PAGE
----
JFLA Lecture Series 26
Japanese Literature in this Decade:
How a Smaller World Leads to More Literature We Can All Enjoy
Wednesday, March 4, 7PM
The Japan Foundation, Los Angeles
(5700 Wilshire Blvd. # 100, Los Angeles, CA 90036)
In this age of instant access to content via the internet, Japanese literature has become easier than ever to enjoy. While in the past it was often said that Japanese authors existed in a kind of bubble cut off from the rest of the world, presumably due to the fact that relatively few Japanese novels were translated into other languages, Japanese literature has enjoyed a wider readership in recent years thanks in special part to internationally successful writers such as Haruki Murakami.
Literary expert and translator Motoyuki Shibata's Monkey Business, an annual literary journal available in both Japanese and English which features the writings of modern Japanese authors as well as British and American authors, has contributed to this spread and increasing popularity of Japanese literature across borders. On March 4th, Motoyuki Shibata and acclaimed Japanese author Tomoka Shibasaki will discuss many topics surrounding modern Japanese literature.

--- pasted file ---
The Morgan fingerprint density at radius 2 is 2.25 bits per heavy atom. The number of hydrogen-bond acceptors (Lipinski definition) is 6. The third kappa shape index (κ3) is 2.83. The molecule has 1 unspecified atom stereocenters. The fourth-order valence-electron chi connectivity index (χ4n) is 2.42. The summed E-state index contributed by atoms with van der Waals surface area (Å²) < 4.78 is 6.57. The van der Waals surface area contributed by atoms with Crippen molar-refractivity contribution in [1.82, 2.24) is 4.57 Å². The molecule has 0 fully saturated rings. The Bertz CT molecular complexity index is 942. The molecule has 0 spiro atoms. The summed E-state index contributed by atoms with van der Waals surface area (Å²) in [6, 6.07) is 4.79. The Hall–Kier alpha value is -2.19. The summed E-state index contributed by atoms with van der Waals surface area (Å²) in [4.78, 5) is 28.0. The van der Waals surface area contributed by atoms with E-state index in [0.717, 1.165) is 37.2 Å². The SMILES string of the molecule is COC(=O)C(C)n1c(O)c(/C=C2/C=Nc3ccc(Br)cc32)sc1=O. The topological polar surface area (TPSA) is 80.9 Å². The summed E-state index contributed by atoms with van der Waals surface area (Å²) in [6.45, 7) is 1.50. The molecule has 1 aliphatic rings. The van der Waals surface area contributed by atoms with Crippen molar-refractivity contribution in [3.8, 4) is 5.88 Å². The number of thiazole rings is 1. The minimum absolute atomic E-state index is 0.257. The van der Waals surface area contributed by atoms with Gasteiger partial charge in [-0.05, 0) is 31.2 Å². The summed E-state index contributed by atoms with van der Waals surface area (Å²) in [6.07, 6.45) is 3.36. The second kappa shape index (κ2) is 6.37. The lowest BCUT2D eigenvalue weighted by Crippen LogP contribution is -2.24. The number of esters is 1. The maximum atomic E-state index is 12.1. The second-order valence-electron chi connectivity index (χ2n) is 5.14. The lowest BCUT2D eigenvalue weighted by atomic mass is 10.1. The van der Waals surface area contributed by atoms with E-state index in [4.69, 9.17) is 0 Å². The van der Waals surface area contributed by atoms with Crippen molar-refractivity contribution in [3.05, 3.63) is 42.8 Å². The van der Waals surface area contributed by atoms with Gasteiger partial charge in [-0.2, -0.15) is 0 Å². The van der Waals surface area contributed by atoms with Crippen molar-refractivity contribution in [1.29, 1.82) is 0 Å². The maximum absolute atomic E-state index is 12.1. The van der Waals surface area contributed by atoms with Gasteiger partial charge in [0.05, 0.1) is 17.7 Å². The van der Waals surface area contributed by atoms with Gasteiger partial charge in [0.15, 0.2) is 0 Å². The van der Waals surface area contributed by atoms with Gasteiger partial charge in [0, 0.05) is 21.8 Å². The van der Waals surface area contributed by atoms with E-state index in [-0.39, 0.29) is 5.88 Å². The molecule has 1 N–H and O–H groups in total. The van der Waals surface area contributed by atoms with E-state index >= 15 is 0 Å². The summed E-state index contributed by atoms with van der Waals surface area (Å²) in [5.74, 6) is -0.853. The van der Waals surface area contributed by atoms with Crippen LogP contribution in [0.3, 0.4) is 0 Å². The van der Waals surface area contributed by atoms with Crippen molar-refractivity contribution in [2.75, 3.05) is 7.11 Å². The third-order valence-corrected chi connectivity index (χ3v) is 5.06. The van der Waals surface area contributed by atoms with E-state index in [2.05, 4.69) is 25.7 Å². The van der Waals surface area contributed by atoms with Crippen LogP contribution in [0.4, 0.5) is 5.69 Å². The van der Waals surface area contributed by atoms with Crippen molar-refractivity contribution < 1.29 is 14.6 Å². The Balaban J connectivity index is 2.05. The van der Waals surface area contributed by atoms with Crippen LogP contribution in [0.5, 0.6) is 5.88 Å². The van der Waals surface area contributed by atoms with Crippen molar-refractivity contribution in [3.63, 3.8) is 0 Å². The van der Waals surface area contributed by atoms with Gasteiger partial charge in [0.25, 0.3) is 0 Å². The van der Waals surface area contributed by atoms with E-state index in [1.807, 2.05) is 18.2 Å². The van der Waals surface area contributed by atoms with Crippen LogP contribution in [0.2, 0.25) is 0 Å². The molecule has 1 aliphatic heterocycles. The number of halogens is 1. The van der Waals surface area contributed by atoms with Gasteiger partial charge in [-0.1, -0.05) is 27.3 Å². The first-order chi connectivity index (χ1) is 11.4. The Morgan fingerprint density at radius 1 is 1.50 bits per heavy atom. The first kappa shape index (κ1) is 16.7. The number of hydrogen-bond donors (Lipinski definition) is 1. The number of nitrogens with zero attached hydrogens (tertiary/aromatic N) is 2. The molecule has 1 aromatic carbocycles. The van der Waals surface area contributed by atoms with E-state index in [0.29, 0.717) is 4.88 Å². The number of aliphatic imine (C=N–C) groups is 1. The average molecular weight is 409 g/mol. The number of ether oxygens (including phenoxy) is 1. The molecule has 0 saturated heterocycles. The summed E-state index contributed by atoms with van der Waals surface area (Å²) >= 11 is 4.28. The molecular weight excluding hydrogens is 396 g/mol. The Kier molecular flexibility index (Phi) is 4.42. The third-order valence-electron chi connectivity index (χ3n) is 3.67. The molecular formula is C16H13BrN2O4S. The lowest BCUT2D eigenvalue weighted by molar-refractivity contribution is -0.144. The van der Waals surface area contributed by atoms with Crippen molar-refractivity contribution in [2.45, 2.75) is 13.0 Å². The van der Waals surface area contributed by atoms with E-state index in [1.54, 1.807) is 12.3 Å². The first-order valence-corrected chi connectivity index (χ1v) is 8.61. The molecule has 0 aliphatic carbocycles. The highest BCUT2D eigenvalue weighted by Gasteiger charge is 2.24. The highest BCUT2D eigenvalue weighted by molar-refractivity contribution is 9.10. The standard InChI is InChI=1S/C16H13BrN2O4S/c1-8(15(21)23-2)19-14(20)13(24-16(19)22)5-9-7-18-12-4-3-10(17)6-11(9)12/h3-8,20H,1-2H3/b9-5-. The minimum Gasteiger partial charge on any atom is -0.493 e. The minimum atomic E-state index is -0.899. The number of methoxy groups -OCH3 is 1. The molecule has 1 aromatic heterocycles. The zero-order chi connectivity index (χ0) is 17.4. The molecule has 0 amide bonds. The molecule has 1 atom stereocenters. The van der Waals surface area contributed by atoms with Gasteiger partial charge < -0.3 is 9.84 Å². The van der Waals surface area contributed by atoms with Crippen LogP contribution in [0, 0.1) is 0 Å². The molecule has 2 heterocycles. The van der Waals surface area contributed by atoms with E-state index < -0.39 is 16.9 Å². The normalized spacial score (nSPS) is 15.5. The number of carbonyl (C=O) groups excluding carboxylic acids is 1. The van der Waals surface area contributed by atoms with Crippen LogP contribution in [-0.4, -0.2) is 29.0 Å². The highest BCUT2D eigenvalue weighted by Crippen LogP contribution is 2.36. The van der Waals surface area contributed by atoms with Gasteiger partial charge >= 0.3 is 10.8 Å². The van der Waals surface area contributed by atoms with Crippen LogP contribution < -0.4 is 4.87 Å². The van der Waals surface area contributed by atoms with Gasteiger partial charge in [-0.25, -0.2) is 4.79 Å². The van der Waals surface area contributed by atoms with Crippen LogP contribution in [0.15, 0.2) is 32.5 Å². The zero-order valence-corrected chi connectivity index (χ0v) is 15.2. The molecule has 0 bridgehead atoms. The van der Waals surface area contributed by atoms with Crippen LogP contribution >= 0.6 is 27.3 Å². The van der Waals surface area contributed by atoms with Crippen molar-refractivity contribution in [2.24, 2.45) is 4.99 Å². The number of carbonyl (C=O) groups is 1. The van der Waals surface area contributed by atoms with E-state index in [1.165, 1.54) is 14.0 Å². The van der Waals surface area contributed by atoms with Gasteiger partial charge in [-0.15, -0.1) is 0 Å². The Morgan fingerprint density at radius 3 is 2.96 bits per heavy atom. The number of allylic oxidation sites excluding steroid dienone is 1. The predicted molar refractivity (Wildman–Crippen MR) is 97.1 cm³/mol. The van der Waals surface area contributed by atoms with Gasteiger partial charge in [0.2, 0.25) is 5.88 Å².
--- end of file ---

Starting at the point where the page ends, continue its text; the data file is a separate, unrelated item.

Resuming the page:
The evening will also include a reading by Tomoka Shibasaki from her work.
Lecturers: Motoyuki Shibata, Tomoka Shibasaki
Motoyuki Shibata is a gifted author, translator, and American literature and literary translation professor at the University of Tokyo who has been building literary bridges for years now through his annual literary journal Monkey Business, a journal available in both Japanese and English which focuses on Japanese writing today but also solicits contributions from American and British writers. In addition to numerous books of essays, he has published translations of works by Paul Auster, Rebecca Brown, Stuart Dybek, Kelly Link, Steven Millhauser, Richard Powers, Thomas Pynchon, Charles Simic, Mark Twain, Steve Erickson, and others.
Illustration by Satomi Shimabukuro
Tomoka Shibasaki was born in Osaka and began writing fiction while still in high school. After graduating from university, she took an office job but continued writing, managing to get onto the shortlist for the Bungei Prize in 1998. Publication in a magazine of her short story Reddo, Iero, Orenji, Buru (Red, Yellow, Orange, Blue) the following year marked her debut in print. Her first book, Kyo no dekigoto (A Day on the Planet, 2000), was turned into a hit movie, thrusting her into the limelight as an author. She is known for novels and stories that capture the sensibilities of young women living in cities. Winner of the Oda Sakunosuke Prize and the Noma New Writers' Award among others, she is the recipient of the 2014 Akutagawa Prize, the most prestigious literary award in Japan. Her books include Asleep or Awake (2010), Viridian (2011), and In the City Where I Was Not (2012).
This event is co-organized by: